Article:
Missing Pieces: My Life as a Child Survivor of the Holocaust

By Olga Barsony-Verrall | Go to book overview

CHAPTER 10
Strength, Courage, and Faith

All life’s loves, small and great,/Are treasured in my love of you,/In
my love of all of you.—
“Harken, O My People!” Sabbath and Festival
Prayer Book

After my mother died, my children missed her terribly. I, too, felt a great emptiness that couldn’t be filled. In addition to the loss, my life became more difficult because I had to take over the entire management of our household – shopping, cooking, and cleaning this bigger house we now had – while I still worked full-time. I have often thought that our lives were much better in the old basement apartment. Now that I had a beautiful house and garden, I had very little time to enjoy it. Still, life has to go on, and we settled back into the everyday events of it – the good, the ordinary, and the bad.

As hard as I tried to be a good mother, I felt something was missing. My children were entering their critical teenage years, and they desperately needed a full-time mother. It wasn’t a question of love; I loved them with all my heart. I was their playmate as long as they needed one and then a confidante and friend later on. I gave them everything even before they asked for it. I dreamed their lives even before they were living them. But was that all that was required to be a good mother? I was raising them from instinct, shaping and shielding their every thought and step lest it lead to pain or disappointment, mapping out for them each perfect step to what I

-177-

Notes for this page

Add a new note
If you are trying to select text to create highlights or citations, remember that you must now click or tap on the first word, and then click or tap on the last word.
One moment ...
Default project is now your active project.
Project items
Notes
Cite this page

Cited page

Style
Citations are available only to our active members.
Buy instant access to cite pages or passages in MLA 8, MLA 7, APA and Chicago citation styles.

(Einhorn, 1992, p. 25)

(Einhorn 25)

(Einhorn 25)

1. Lois J. Einhorn, Abraham Lincoln, the Orator: Penetrating the Lincoln Legend (Westport, CT: Greenwood Press, 1992), 25, http://www.questia.com/read/27419298.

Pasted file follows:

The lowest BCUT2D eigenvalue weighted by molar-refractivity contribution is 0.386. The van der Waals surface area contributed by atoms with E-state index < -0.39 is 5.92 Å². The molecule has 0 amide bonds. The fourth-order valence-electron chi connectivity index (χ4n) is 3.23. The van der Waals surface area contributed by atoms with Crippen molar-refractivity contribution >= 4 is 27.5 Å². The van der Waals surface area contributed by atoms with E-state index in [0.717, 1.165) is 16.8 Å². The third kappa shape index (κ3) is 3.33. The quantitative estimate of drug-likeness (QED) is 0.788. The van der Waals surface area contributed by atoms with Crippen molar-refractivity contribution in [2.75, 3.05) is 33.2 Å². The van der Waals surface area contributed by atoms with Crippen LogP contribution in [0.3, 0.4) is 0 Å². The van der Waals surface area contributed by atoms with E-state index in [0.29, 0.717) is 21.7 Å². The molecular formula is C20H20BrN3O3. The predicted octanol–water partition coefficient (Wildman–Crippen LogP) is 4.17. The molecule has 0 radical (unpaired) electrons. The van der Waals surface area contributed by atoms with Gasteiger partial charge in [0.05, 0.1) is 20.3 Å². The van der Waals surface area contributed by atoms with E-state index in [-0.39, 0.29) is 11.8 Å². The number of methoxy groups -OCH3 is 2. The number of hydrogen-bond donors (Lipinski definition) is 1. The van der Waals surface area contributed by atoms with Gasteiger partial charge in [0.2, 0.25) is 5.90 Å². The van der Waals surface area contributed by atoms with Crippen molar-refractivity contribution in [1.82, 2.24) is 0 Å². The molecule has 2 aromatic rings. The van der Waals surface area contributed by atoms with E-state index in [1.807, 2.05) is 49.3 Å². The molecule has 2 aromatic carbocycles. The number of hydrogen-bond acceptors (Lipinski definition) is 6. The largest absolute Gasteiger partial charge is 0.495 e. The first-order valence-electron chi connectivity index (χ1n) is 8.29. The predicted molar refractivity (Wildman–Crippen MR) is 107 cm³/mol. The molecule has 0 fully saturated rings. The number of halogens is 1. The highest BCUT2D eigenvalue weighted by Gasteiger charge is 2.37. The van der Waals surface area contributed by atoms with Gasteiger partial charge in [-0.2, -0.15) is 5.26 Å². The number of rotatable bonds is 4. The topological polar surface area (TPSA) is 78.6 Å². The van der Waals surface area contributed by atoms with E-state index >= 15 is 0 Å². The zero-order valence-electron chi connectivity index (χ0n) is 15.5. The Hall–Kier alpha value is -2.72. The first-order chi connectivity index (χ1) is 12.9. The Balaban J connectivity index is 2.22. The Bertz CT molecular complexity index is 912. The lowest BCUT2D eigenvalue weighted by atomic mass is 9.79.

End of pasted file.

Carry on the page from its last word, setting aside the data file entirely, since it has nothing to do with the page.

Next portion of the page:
Note: primary sources have slightly different requirements for citation. Please see these guidelines for more information.

Cited page

Bookmark this page
Missing Pieces: My Life as a Child Survivor of the Holocaust
Table of contents

Table of contents

  • Title Page iii
  • Table of Contents ix
  • Foreword xi
  • Preface Reflections xvii
  • Acknowledgements xxi
  • Chapter 1- Birth, Love, and Tradition 1
  • Chapter 2- Playful Years End in Tears 21
  • Chapter 3- Rude Awakening 39
  • Chapter 4- Return to Szarvas 63
  • Chapter 5- Budapest- My Teenage Years 81
  • Chapter 6- Leaving Hungary 97
  • Chapter 7- Coming to Canada 115
  • Chapter 8- The Cantor’s Wife 131
  • Chapter 9- From Winnipeg to Toronto 155
  • Chapter 10- Strength, Courage, and Faith 177
  • Chapter 11- Life Must Go on 201
  • Chapter 12- Return to Hungary 227
  • Legacies Shared Series 247
Settings

Settings

Typeface
Text size Smaller Larger Reset View mode
Search within

Search within this book

Look up

Look up a word

  • Dictionary
  • Thesaurus
Please submit a word or phrase above.
Print this page

Print this page

Why can't I print more than one page at a time?

Help
Full screen
Items saved from this book
  • Bookmarks
  • Highlights & Notes
  • Citations
/ 249

matching results for page

    Questia reader help

    How to highlight and cite specific passages

    1. Click or tap the first word you want to select.
    2. Click or tap the last word you want to select, and you’ll see everything in between get selected.
    3. You’ll then get a menu of options like creating a highlight or a citation from that passage of text.

    OK, got it!

    Cited passage

    Style
    Citations are available only to our active members.
    Buy instant access to cite pages or passages in MLA 8, MLA 7, APA and Chicago citation styles.

    "Portraying himself as an honest, ordinary person helped Lincoln identify with his audiences." (Einhorn, 1992, p. 25).

    "Portraying himself as an honest, ordinary person helped Lincoln identify with his audiences." (Einhorn 25)

    "Portraying himself as an honest, ordinary person helped Lincoln identify with his audiences." (Einhorn 25)

    "Portraying himself as an honest, ordinary person helped Lincoln identify with his audiences."1

    1. Lois J. Einhorn, Abraham Lincoln, the Orator: Penetrating the Lincoln Legend (Westport, CT: Greenwood Press, 1992), 25, http://www.questia.com/read/27419298.

    Cited passage

    Thanks for trying Questia!

    Please continue trying out our research tools, but please note, full functionality is available only to our active members.

    Your work will be lost once you leave this Web page.

    Buy instant access to save your work.

    Already a member? Log in now.

    Search by... Author
    Show... All Results Primary Sources Peer-reviewed

    Oops!

    An unknown error has occurred. Please click the button below to reload the page. If the problem persists, please try again in a little while.